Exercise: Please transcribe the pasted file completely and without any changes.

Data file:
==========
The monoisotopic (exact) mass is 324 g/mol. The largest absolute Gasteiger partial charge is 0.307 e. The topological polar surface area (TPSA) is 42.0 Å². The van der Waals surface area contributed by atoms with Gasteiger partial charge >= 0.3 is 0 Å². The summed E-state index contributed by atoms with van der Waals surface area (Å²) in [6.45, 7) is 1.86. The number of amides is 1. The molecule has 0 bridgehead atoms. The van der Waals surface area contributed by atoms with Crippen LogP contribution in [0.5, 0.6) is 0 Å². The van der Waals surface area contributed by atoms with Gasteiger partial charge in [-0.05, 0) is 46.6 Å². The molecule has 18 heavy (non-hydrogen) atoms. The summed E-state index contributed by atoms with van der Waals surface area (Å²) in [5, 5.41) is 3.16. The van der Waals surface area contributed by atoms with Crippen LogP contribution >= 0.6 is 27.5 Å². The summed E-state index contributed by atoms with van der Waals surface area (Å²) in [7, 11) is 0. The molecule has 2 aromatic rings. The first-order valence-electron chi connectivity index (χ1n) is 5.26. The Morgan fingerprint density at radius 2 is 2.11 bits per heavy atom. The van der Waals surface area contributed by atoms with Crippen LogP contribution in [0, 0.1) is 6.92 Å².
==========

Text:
The monoisotopic (exact) mass is 324 g/mol. The largest absolute Gasteiger partial charge is 0.307 e. The topological polar surface area (TPSA) is 42.0 Å². The van der Waals surface area contributed by atoms with Gasteiger partial charge >= 0.3 is 0 Å². The summed E-state index contributed by atoms with van der Waals surface area (Å²) in [6.45, 7) is 1.86. The number of amides is 1. The molecule has 0 bridgehead atoms. The van der Waals surface area contributed by atoms with Crippen LogP contribution in [0.5, 0.6) is 0 Å². The van der Waals surface area contributed by atoms with Gasteiger partial charge in [-0.05, 0) is 46.6 Å². The molecule has 18 heavy (non-hydrogen) atoms. The summed E-state index contributed by atoms with van der Waals surface area (Å²) in [5, 5.41) is 3.16. The van der Waals surface area contributed by atoms with Crippen LogP contribution >= 0.6 is 27.5 Å². The summed E-state index contributed by atoms with van der Waals surface area (Å²) in [7, 11) is 0. The molecule has 2 aromatic rings. The first-order valence-electron chi connectivity index (χ1n) is 5.26. The Morgan fingerprint density at radius 2 is 2.11 bits per heavy atom. The van der Waals surface area contributed by atoms with Crippen LogP contribution in [0, 0.1) is 6.92 Å².